Episode 10: Best car, worst car

       By Steve Cichon
       steve@buffalostories.com
       @stevebuffalo

It’s only by good luck that I survived driving my first car— an original Volkswagen Beetle. It was a beaten-up, road hazard death trap.

But man I loved it.

Sahara Beige was the color when it left the factory— but it was more primer and bondo by the time I bought it off a front lawn in Niagara Falls for something like 400 or 500 bucks.

It really wasn’t even street legal— back then, a couple of extra bucks could usually get you an inspection sticker whether your car was roadworthy or not.

I loved this car, it was far and away the coolest ride in my high school parking lot.

There was even a scene like from a movie when a cute girl said, “This is a really cool car,” and I felt like looking into the camera like Ferris Bueller and giving the double eyebrow raise.

I learned to drive stick in this car in the Seneca Mall parking lot with my ol’man. In that parking lot, outside the old Penney’s, is where I got pulled over for the first time.

The West Seneca cop saw me driving back and forth and thought I was trying to run over seagulls. Man, my dad was pissed.

Hahaha.

Of course, if we’re being honest, the memory of this broken down Beetle is great— but I’m also glad I don’t have to drive it everyday.

If I think about this car long enough, my stomach turns and my nostrils with the once familiar essence of gas fumes, degrading Naugahyde, and some since- discontinued floral Lysol trying to mask the other two.

There were no working gauges (including speedometer and gas), no working heat, and plenty of character.

I daydream about this first car I ever owned often— but I rarely think about my second car.

Man I hated it— but it was the most underrated vehicle I’ve ever owned.
The 1987 Dodge Colt (manufactured in Japan by Mitsubishi) was an ugly, generic-looking 80s Japanese hatchback hand-me-down from my parents.

My ol’man had been in two accidents with it and didn’t get it fixed— so it was ugly and busted up.

And it was also embarrassing to drive because the fan belt made a loud, high-pitch squeal the first 15 minutes or so it was driven.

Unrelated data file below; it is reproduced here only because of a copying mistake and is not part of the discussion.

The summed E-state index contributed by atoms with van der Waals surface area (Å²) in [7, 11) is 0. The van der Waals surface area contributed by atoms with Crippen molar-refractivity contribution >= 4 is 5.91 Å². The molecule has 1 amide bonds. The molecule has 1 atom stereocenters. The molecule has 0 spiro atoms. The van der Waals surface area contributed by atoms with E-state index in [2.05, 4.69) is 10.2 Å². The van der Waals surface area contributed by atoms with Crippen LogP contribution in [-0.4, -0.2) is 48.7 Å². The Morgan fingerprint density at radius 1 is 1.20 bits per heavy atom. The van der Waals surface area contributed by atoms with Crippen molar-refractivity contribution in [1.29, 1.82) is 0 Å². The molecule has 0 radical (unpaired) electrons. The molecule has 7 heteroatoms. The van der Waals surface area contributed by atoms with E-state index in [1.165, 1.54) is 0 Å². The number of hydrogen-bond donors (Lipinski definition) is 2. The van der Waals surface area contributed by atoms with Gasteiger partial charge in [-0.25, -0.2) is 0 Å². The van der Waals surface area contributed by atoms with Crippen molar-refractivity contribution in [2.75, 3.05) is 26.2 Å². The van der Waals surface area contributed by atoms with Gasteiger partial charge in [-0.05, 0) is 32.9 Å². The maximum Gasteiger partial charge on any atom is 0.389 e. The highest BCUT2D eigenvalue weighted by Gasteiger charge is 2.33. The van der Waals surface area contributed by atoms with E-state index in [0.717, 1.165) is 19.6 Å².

That dented and crunched-up little crap box would actually scream LOOK AT ME, when that’s the last thing I’d have wanted anyone do.

Driving it was a continuation of the disappointing feeling I’d always had for the gold Colt from the very beginning, since it replaced our brown 1980 AMC Spirit as a family car.

The poor Colt never really had a chance. It was a sad final drive with my ol’man, smoke belching from the Spirit form the still solid, American-built tank as we dropped it off to trade in for the light, plastic-y, insect-like Colt.
Even the key was a disappointment.

I thought we’d get a cool Dodge/Chrysler key with the iconic 5-point star/pentagon logo on them— but instead this car had giant, odd shaped keys with MITSUBISHI stamped across the top.

So gross.

Ugly, disappointing, and some serious bad mojo, too.

Dad was rear-ended so hard in the Colt that the bucket seats were permanently bent— and he had to have surgery from the resulting whiplash.

The car would almost certainly be totaled today— and who knows, maybe it was then, but we drove it for years.

I also remember from the passenger seat the time when a kid on a bike cut out in front of my dad on Seneca Street.

The bike wound up mangled, and while the kid bounced off and permanently dented the hood— the teenager was fine.

My dad drove him and his crumpled bike home to Duerstein Street.

Once he dropped the kid off at home, my ol’man, a Parliament with too much ash dangling from his lip, told me if he ever saw me riding my bike like that I “wouldn’t have to worry about a car because he’d grab me and rip my goddamn head off.”

(It was his way of saying he cares 🙂 )

The Colt had been passed around the family for a couple of years— a couple of different uncles drove it— before the short time I used it to get to work and school.

I did my best to upgrade the car which, by this point looked like it had been abandoned in the streets of Sarajevo during the Bosnian War.

I went to Kmart— and bought and installed a radio with a cassette deck, making the music coming out of the single speaker in the middle of the dashboard a bit more tolerable.

I also went to a head shop and bought a bunch of stickers, most of which were for bands I had no interest in— but I had to put SOMETHING on this car to make it less ugly.

One of the stickers was a giant Jerry Garcia Desert Face decal— and while I wasn’t a deadhead, I at least knew who he was and I had Touch of Grey on a few of the mix cassettes that were the vehicle’s sound track… so there was that.

It wasn’t long before I passed this car along to some other desperate-for-transportation family member, and I bought myself a well-used 1986 Volkswagen Golf from a driveway on Kenmore Avenue near the Boulevard.

Anyway, something made me think of the ol’ Dodge Colt, which deserves a second look from someone for something other than that screaming fan belt.

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Steve Cichon

Steve Cichon writes about Buffalo’s pop culture history. His stories of Buffalo's past have appeared more than 1600 times in The Buffalo News. He's a proud Buffalonian helping the world experience the city he loves. Since the earliest days of the internet, Cichon's been creating content celebrating the people, places, and ideas that make Buffalo unique and special. The 25-year veteran of Buffalo radio and television has written five books and curates The Buffalo Stories Archives-- hundreds of thousands of books, images, and audio/visual media which tell the stories of who we are in Western New York.